Robert Poole, transportation policy director for the Reason Foundation, was the keynote speaker for the Georgia Public Policy Foundation’s January 24 Leadership Breakfast on transportation solutions for Georgia. Missed the event? Find a video of his presentation here on the Foundation’s YouTube channel: http://www.youtube.com/watch?v=mW0BmfHzAKk.

Tolling bellwether: A policy study by the Reason Foundation found that the cost of collecting tolls via all-electronic tolling (AET) should be as low as 5 percent of the revenue collected, not the 25-30 percent of revenue eeded for most 20th-century toll roads. In its major report on alternatives for the Ohio Turnpike, KPMG analyzed the costs of toll collection on that facility. While cash collection consumed 33.5 percent of the revenue generated, transponder-based E-ZPass tolling cost just 4.9 percent of the revenue it generates. (www.ohturnpikeanalysis.com) Source: Reason Foundation

Housing

Atlanta is among the nation’s leaders in the ninth Annual Demographia Housing Affordability Survey for New Geography, which rates 337 metropolitan housing markets. Researcher Wendell Cox found Hong Kong, Vancouver, Sydney, San Jose, San Francisco and London were the least affordable housing; Detroit (metropolitan area, not just the city), Atlanta, Cincinnati, Rochester and St. Louis were most affordable.

Taxes and spending

Social Security needs fixing: This nation cannot afford to wait until Social Security is nearing its projected insolvency date (2033 for its combined trust funds) to make needed repairs, Charles Blahous writes in an analysis for the Mercatus Center: “Well before then the choices will become so onerous that there is little practical likelihood they will be made. One reason is that lawmakers generally try to avoid cutting Social Security benefits for those already collecting them. By 2033, even eliminating all benefits for new retirees would be insufficient to close the program’s deficit, as would the largest payroll tax increase heretofore enacted.”

Events

Tuesday, February 12: Americans For Prosperity Foundation is partnering with one of the nation’s premiere citizen journalism networks, WatchdogWire at The Franklin Center, for a Georgia Citizens Watchdog Summit to provide professional training in investigative journalism. Find out more about this event in Atlanta and register at http://gacitizenwatchdogsummit.eventbrite.com/. Tickets are $25; and seating is limited.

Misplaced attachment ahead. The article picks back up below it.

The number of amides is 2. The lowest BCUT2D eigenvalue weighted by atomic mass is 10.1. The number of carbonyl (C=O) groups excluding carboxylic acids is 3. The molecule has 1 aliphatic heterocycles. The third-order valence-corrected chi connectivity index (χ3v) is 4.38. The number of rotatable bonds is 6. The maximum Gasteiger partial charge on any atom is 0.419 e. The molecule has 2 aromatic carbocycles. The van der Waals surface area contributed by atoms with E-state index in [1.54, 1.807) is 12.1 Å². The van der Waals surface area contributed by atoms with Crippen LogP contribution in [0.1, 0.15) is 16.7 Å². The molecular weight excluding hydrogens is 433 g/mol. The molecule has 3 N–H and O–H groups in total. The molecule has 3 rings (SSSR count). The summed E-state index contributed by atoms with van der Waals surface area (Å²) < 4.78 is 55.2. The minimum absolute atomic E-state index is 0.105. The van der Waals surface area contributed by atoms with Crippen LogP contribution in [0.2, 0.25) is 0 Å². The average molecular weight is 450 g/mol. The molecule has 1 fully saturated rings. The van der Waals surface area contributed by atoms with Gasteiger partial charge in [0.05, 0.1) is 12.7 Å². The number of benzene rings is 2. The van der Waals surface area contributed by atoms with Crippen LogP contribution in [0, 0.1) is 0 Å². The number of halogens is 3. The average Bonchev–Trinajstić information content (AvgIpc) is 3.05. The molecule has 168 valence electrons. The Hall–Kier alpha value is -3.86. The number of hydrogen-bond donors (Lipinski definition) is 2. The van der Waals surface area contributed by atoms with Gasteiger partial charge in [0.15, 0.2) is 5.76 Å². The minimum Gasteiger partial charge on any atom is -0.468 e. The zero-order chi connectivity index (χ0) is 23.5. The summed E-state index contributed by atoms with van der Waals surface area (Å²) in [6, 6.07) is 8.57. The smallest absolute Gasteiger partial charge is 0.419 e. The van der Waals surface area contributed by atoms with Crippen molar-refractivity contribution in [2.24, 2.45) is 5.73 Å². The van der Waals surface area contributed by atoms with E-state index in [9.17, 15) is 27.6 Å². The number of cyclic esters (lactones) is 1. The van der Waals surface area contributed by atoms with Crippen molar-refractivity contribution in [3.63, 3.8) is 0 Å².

Thursday, February 21: Baruch Feigenbaum, the Reason Foundation’s Transportation Policy Analyst and a Senior Fellow at the Georgia Public Policy Foundation, discusses, “Realistic Solutions to America’s Transportation Problem,” from 6:30-7:30 p.m.at the Georgia Tech College of Business in Room 101. The event is sponsored by the Foundation for Economic Education and Reason.

Mark your calendar: Yaron Brook of the Ayn Rand Institute is the keynote speaker at the Foundation’s Leadership Breakfast on Tuesday, March 19.

Media and social media

This Week in The Forum: In Benita Dodd’s “Checking Up On Health” blog, find out about a glossary of terms in the health care law, more money for small companies’ biotech R&D and less for ObamaCare “cost savings,” overworked physicians and how Americans are getting more tech savvy about health care. Find this and other recent Foundation articles and posts on The Forum at forum.georgiapolicy.org/category/the-forum/.

Foundation in the News: The Atlanta Journal-Constitution published an op-ed on January 29 by Benita Dodd, who wrote that the Georgia Department of Transportation, which has come under fire, has also done many things right – and can do more.

Social media: The Foundation’s latest Quotes of Note, Policy Points, EduFacts and photos are on Facebook! Join more than 1,850 Foundation Facebook fans at facebook.com/GeorgiaPolicy for daily updates. Then add to the ranks of more than 850 Twitter followers at twitter.com/gppf.

Visit www.georgiapolicy.org to read the Foundation’s latest commentary, “Medicaid Expansion: Hand Up or Handcuff?by Ronald E. Bachman.

Have a great weekend.

Kelly McCutchen